An aging classic proves forever fresh

The more the filmgoer changes the more Fellini's '8 1/2' has to offer

June 06, 1999|By Ann Hornaday | Ann Hornaday,Sun Film Critic

I almost didn't see "8 1/2 " again. A press screening of Federico Fellini's 1963 film, which opened at the Charles on Friday, was scheduled during a particularly harried week. When that Friday rolled around, my eyes were, as we say in the trade, seriously bleeding. "How big a deal would it be if I canceled?" I wondered. "I must have seen '8 1/2 ' a dozen times by now."

My conscience won the day, and I went to the Charles anyway. And what I saw was a brand new movie. It wasn't just the sparkling new 35 mm print, with its velvet blacks and dazzling whites. And it wasn't seeing the director's masterpiece on the big screen, after years of seeing it within the confines of video or 16 mm revival houses.

This time, "8 1/2 " resonated on an entirely different and deeper level than it ever had, leading to the sort of reminiscence that propels the movie's dreamily hallucinatory action. And as I recalled the various times I saw "8 1/2 ," I realized more clearly than ever that the measure of a classic is the elasticity with which it bends and expands to fit the heart and mind of each viewer.

In the film, Marcello Mastroianni plays Guido Anselmi, a 43-year-old film director who, in the throes of a creative block, retreats to a health spa outside Rome. There, he falls in and out of daydreams about his youth, the Catholic church and the movie he's trying to make. His wife, lover, friends and colleagues gather around in a larger-than-life support group.

The first time I saw "8 1/2 " I was in college, had just discovered feminism, and was duly outraged at the film's appalling sexism. Not only was the story about yet another white guy, but the entire film was nothing more than a celebration of the male artist's self-aggrandizing sexual fantasies, his chronic philandering and his objectification of women.

Guido's -- and, by extension, Fellini's -- unrepentant misogyny reached its depth in the movie's most notorious dream sequence in which Guido assembles his wife and mistress (Anouk Aimee and Sandra Milo), as well as every other woman in his life, into a harem of sexual servants. The scene was staged by Fellini with the director's signature circuslike atmosphere, but the sight of Mastroianni whipping at his dream-women and riding them like ponies was anything but funny to me. (Among the newly radicalized, a sense of irony is usually the first to go.)

The next time I saw "8 1/2 " was several years later in New York, probably at one of the city's venerable revival houses like the Film Forum or the Thalia. By this time, my doctrinaire ire had abated in direct proportion to my enjoyment of the more decadent pleasures of Manhattan's cafe society, and I was able to watch the harem scene without feeling the need to hurl red paint at the screen.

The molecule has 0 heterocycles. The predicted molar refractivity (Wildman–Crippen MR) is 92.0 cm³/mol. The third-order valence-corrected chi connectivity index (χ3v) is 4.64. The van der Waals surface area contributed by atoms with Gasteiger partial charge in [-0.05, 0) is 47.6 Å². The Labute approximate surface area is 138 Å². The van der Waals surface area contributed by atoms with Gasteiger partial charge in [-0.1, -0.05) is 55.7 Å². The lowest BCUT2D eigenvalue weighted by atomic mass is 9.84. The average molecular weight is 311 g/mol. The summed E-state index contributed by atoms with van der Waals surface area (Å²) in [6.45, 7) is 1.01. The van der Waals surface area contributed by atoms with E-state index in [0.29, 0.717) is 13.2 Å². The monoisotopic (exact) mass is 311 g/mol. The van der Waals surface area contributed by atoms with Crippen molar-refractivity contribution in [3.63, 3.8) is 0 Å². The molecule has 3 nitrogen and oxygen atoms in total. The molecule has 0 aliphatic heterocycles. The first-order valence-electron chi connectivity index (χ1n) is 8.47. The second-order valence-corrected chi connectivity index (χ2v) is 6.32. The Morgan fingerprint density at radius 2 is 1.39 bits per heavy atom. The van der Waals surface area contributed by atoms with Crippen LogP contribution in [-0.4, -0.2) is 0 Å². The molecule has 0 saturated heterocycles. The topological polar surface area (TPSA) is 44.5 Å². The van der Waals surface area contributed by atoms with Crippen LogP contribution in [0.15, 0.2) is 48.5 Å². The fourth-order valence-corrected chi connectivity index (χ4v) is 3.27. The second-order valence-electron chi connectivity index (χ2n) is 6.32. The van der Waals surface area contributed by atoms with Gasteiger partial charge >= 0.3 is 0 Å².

In fact, this time I saw "8 1/2 " in a new light, appreciating for the first time Fellini's satirical portrait of the phonies who inhabited Guido's world: the upper-middle-aged producer and his young, blond girlfriend; a toadying American journalist; the grotesque denizens of Guido's spa retreat.

Indeed, the image of Guido observing these pathetic creatures, through a pair of perfectly chic sunglasses, fit neatly with my own self-image. At the time, I felt young, fashionable and invincible. Life was just a circus, and everybody was a phony concoction of affectations and ambition -- at least everybody else.

I would watch "8 1/2 " again over the years, at the occasional double-feature with "La Dolce Vita" or whenever it was shown on television, but my appreciation of its purely cinematic pleasures -- those elements that made "8 1/2 " the favorite of directors like Woody Allen and Martin Scorsese -- arrived late. It's been within the last decade that I was struck by all those things for which it has been justifiably rhapsodized: the black and white cinematography, a study in contrasts, tonal values and composition; Nino Rota's classic circuslike score; and Fellini's adroit way of merging Guido's real life with the dreams and fantasies that increasingly encroach on it.

To watch "8 1/2 " as a film fan is to experience the medium at its most visually eloquent, atmospheric and astutely self-reflexive. Satirizing the director's obsessively eroticizing gaze, Fellini made the ultimate movie about directors as voyeurs. In the harem scene that had so offended me in my 20s, Guido suddenly looked pitiful, adrift in the impotent dream of a man sapped of his creative powers. Fellini's genius had finally begun to sink in.

When I contemplated watching "8 1/2 " again two weeks ago, I wasn't sure there was much more to be learned from this particular Rosetta stone. But this time, the movie, which over the years had metamorphosed from a document of one man's sexual obsession, to a portrait of psychic and spiritual ennui, to a wry comment on the filmmaking process, had become yet something else: a spirited and surprisingly sincere credo for the redemptive power of art. "8 1/2 " had managed to transform itself yet again.

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